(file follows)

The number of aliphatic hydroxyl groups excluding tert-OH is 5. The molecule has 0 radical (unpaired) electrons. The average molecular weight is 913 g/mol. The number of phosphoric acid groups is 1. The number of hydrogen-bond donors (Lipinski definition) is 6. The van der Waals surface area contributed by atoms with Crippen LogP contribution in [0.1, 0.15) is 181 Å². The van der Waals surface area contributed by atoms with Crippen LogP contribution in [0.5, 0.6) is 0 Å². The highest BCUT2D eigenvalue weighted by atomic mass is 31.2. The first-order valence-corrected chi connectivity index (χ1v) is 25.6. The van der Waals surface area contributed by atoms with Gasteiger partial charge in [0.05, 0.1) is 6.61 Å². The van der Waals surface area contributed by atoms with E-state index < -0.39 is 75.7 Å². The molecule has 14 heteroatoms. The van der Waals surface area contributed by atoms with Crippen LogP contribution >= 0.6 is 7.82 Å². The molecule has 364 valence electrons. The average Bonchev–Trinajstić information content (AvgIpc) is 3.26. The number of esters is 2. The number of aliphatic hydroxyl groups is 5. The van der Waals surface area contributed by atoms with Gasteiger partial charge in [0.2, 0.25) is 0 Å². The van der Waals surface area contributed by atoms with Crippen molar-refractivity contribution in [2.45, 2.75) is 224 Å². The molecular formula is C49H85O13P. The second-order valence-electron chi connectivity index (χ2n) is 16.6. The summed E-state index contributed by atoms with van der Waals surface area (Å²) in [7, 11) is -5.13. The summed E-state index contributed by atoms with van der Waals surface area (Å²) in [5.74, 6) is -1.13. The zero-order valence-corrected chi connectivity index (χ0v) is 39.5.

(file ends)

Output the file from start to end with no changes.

The number of aliphatic hydroxyl groups excluding tert-OH is 5. The molecule has 0 radical (unpaired) electrons. The average molecular weight is 913 g/mol. The number of phosphoric acid groups is 1. The number of hydrogen-bond donors (Lipinski definition) is 6. The van der Waals surface area contributed by atoms with Crippen LogP contribution in [0.1, 0.15) is 181 Å². The van der Waals surface area contributed by atoms with Crippen LogP contribution in [0.5, 0.6) is 0 Å². The highest BCUT2D eigenvalue weighted by atomic mass is 31.2. The first-order valence-corrected chi connectivity index (χ1v) is 25.6. The van der Waals surface area contributed by atoms with Gasteiger partial charge in [0.05, 0.1) is 6.61 Å². The van der Waals surface area contributed by atoms with E-state index < -0.39 is 75.7 Å². The molecule has 14 heteroatoms. The van der Waals surface area contributed by atoms with Crippen LogP contribution >= 0.6 is 7.82 Å². The molecule has 364 valence electrons. The average Bonchev–Trinajstić information content (AvgIpc) is 3.26. The number of esters is 2. The number of aliphatic hydroxyl groups is 5. The van der Waals surface area contributed by atoms with Gasteiger partial charge in [0.2, 0.25) is 0 Å². The van der Waals surface area contributed by atoms with Crippen molar-refractivity contribution in [2.45, 2.75) is 224 Å². The molecular formula is C49H85O13P. The second-order valence-electron chi connectivity index (χ2n) is 16.6. The summed E-state index contributed by atoms with van der Waals surface area (Å²) in [7, 11) is -5.13. The summed E-state index contributed by atoms with van der Waals surface area (Å²) in [5.74, 6) is -1.13. The zero-order valence-corrected chi connectivity index (χ0v) is 39.5.